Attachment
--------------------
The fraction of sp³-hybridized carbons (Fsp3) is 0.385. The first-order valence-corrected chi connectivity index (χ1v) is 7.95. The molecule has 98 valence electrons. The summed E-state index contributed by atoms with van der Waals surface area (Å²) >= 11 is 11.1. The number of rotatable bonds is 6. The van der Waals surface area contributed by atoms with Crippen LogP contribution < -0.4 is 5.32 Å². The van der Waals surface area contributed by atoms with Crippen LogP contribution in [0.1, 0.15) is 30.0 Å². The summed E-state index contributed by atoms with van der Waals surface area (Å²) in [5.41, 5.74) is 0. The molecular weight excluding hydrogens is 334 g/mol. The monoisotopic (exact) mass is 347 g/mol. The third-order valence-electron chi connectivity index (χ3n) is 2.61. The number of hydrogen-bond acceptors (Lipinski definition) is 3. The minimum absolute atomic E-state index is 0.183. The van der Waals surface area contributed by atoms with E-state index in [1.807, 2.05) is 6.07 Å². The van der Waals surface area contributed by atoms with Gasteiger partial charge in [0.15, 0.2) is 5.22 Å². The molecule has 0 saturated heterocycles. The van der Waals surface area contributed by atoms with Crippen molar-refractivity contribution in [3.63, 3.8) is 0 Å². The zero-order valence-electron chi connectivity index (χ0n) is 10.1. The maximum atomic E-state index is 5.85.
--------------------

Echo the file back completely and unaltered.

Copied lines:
The fraction of sp³-hybridized carbons (Fsp3) is 0.385. The first-order valence-corrected chi connectivity index (χ1v) is 7.95. The molecule has 98 valence electrons. The summed E-state index contributed by atoms with van der Waals surface area (Å²) >= 11 is 11.1. The number of rotatable bonds is 6. The van der Waals surface area contributed by atoms with Crippen LogP contribution < -0.4 is 5.32 Å². The van der Waals surface area contributed by atoms with Crippen LogP contribution in [0.1, 0.15) is 30.0 Å². The summed E-state index contributed by atoms with van der Waals surface area (Å²) in [5.41, 5.74) is 0. The molecular weight excluding hydrogens is 334 g/mol. The monoisotopic (exact) mass is 347 g/mol. The third-order valence-electron chi connectivity index (χ3n) is 2.61. The number of hydrogen-bond acceptors (Lipinski definition) is 3. The minimum absolute atomic E-state index is 0.183. The van der Waals surface area contributed by atoms with E-state index in [1.807, 2.05) is 6.07 Å². The van der Waals surface area contributed by atoms with Gasteiger partial charge in [0.15, 0.2) is 5.22 Å². The molecule has 0 saturated heterocycles. The van der Waals surface area contributed by atoms with Crippen molar-refractivity contribution in [3.63, 3.8) is 0 Å². The zero-order valence-electron chi connectivity index (χ0n) is 10.1. The maximum atomic E-state index is 5.85.